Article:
9. Ethernet encapsulation: ARP

There was a brief discussion earlier about what IP datagrams look like on an Ethernet. The discussion showed the Ethernet header and checksum. However it left one hole: It didn't say how to figure out what Ethernet address to use when you want to talk to a given Internet address. In fact, there is a separate protocol for this, called ARP ("address resolution protocol"). (Note by the way that ARP is not an IP protocol. That is, the ARP datagrams do not have IP headers.) Suppose you are on system and you want to connect to system Your system will first verify that is on the same network, so it can talk directly via Ethernet. Then it will look up in its ARP table, to see if it already knows the Ethernet address. If so, it will stick on an Ethernet header, and send the packet. But suppose this system is not in the ARP table. There is no way to send the packet, because you need the Ethernet address. So it uses the ARP protocol to send an ARP request. Essentially an ARP request says "I need the Ethernet address for". Every system listens to ARP requests. When a system sees an ARP request for itself, it is required to respond. So will see the request, and will respond with an ARP reply saying in effect " is 8:0:20:1:56:34". (Recall that Ethernet addresses are 48 bits. This is 6 octets. Ethernet addresses are conventionally shown in hex, using the punctuation shown.) Your system will save this information in its ARP table, so future packets will go directly. Most systems treat the ARP table as a cache, and clear entries in it if they have not been used in a certain period of time.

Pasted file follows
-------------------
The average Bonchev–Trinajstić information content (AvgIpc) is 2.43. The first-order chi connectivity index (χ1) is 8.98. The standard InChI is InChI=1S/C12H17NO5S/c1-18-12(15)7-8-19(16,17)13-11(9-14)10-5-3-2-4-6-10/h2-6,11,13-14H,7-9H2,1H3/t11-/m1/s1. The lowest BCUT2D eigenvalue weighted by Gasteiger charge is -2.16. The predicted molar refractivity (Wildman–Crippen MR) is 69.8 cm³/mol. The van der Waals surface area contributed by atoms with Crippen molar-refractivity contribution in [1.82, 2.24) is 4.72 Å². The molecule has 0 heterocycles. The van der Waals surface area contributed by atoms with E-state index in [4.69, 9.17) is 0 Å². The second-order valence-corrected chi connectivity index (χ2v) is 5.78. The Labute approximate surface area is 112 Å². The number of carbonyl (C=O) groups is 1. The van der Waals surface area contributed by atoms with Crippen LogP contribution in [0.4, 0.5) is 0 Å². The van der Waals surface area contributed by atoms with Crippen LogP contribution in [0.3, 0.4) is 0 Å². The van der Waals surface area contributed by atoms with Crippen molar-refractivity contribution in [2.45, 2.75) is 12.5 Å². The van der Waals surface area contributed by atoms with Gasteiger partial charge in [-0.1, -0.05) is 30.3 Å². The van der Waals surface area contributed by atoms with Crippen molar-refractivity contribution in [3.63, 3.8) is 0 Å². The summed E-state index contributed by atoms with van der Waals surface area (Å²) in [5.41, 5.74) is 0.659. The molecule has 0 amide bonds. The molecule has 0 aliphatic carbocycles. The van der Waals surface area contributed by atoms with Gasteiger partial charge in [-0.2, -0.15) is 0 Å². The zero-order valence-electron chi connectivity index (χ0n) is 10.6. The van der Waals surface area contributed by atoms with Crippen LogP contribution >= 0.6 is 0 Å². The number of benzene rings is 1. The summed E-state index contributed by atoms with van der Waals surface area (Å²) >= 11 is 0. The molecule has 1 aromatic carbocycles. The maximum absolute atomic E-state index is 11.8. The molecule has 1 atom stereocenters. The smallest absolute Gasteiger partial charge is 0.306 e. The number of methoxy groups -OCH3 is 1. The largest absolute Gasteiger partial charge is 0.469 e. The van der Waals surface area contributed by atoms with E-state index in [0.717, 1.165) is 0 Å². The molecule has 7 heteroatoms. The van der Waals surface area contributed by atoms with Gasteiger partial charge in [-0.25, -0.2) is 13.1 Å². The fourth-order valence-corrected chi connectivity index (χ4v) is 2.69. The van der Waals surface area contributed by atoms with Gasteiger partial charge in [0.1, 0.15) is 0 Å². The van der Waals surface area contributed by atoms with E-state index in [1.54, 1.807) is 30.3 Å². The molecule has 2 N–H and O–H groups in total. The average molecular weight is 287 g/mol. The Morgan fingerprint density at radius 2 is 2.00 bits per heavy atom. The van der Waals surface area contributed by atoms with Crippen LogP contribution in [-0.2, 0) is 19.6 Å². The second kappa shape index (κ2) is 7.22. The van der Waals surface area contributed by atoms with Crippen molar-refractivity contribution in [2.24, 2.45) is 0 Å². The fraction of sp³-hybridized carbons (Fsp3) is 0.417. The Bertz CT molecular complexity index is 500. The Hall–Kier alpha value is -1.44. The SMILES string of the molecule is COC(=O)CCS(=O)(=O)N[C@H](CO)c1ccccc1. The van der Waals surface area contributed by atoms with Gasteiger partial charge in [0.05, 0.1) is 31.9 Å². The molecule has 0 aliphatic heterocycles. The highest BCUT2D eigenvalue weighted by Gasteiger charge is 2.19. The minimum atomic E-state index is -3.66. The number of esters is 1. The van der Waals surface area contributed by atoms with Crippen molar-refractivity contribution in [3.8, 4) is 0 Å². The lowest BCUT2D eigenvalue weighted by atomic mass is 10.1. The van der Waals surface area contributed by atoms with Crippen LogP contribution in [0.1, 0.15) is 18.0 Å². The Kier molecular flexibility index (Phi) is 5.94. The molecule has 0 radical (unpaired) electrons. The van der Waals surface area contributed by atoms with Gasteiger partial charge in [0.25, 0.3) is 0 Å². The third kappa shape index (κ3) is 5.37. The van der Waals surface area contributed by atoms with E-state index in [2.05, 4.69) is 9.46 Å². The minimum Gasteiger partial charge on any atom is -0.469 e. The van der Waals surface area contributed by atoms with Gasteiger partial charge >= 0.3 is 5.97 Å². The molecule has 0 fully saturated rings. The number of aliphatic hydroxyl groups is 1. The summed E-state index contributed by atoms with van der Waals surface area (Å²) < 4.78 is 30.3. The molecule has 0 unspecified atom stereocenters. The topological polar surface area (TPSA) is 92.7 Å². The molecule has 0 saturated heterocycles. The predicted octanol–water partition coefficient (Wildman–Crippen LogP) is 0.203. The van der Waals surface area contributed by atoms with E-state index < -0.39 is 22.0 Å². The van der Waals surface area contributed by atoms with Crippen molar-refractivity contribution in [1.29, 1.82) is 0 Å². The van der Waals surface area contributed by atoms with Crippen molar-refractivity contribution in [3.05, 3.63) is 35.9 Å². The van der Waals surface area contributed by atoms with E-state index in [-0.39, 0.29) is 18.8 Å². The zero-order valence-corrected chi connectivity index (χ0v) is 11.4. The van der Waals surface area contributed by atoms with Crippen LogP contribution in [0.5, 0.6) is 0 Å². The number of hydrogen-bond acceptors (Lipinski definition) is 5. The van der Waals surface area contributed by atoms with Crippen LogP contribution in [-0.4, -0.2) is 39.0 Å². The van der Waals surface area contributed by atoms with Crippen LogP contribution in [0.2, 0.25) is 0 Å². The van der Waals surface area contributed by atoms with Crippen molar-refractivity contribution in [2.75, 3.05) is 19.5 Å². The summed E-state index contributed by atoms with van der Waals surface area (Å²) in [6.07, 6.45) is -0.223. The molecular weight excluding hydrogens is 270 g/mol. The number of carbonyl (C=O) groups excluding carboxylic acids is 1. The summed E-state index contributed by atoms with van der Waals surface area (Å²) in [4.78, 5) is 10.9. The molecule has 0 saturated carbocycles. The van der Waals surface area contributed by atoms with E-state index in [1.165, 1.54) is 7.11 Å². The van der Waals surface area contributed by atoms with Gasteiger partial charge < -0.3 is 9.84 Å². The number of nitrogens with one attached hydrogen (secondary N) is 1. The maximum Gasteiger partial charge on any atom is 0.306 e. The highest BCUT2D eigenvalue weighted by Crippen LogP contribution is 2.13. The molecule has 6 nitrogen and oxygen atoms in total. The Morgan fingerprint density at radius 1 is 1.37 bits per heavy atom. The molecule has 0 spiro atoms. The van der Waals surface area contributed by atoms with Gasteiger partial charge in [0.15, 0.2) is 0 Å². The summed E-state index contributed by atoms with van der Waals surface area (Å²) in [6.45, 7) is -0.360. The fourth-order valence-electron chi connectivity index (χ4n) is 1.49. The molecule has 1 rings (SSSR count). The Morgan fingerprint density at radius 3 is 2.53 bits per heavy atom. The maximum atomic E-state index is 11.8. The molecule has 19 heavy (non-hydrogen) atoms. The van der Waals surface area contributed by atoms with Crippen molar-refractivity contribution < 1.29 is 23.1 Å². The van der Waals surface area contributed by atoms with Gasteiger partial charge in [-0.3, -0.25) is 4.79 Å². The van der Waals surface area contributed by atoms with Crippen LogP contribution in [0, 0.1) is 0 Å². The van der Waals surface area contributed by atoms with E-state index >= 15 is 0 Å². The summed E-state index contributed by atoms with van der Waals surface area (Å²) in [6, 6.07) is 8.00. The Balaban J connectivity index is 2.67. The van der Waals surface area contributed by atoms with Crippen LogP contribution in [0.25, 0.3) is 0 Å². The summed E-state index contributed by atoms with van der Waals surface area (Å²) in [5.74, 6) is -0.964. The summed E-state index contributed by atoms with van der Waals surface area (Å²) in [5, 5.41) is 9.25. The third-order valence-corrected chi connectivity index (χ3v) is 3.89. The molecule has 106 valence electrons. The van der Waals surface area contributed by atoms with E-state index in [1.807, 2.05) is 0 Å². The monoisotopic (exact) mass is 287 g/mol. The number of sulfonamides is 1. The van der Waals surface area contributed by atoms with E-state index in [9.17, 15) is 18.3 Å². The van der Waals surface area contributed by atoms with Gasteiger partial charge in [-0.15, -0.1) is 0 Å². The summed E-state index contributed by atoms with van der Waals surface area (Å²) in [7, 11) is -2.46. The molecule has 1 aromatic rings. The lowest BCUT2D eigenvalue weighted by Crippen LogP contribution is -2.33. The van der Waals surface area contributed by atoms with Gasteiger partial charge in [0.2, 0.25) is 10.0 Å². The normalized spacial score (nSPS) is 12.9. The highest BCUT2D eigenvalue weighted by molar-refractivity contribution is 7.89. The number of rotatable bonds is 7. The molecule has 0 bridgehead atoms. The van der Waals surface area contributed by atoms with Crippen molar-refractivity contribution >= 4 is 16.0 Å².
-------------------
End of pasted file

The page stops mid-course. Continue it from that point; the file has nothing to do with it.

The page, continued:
Note by the way that ARP requests must be sent as "broadcasts". There is no way that an ARP request can be sent directly to the right system. After all, the whole reason for sending an ARP request is that you don't know the Ethernet address. So an Ethernet address of all ones is used, i.e. ff:ff:ff:ff:ff:ff. By convention, every machine on the Ethernet is required to pay attention to packets with this as an address. So every system sees every ARP requests. They all look to see whether the request is for their own address. If so, they respond. If not, they could just ignore it. (Some hosts will use ARP requests to update their knowledge about other hosts on the network, even if the request isn't for them.) Note that packets whose IP address indicates broadcast (e.g. or are also sent with an Ethernet address that is all ones.

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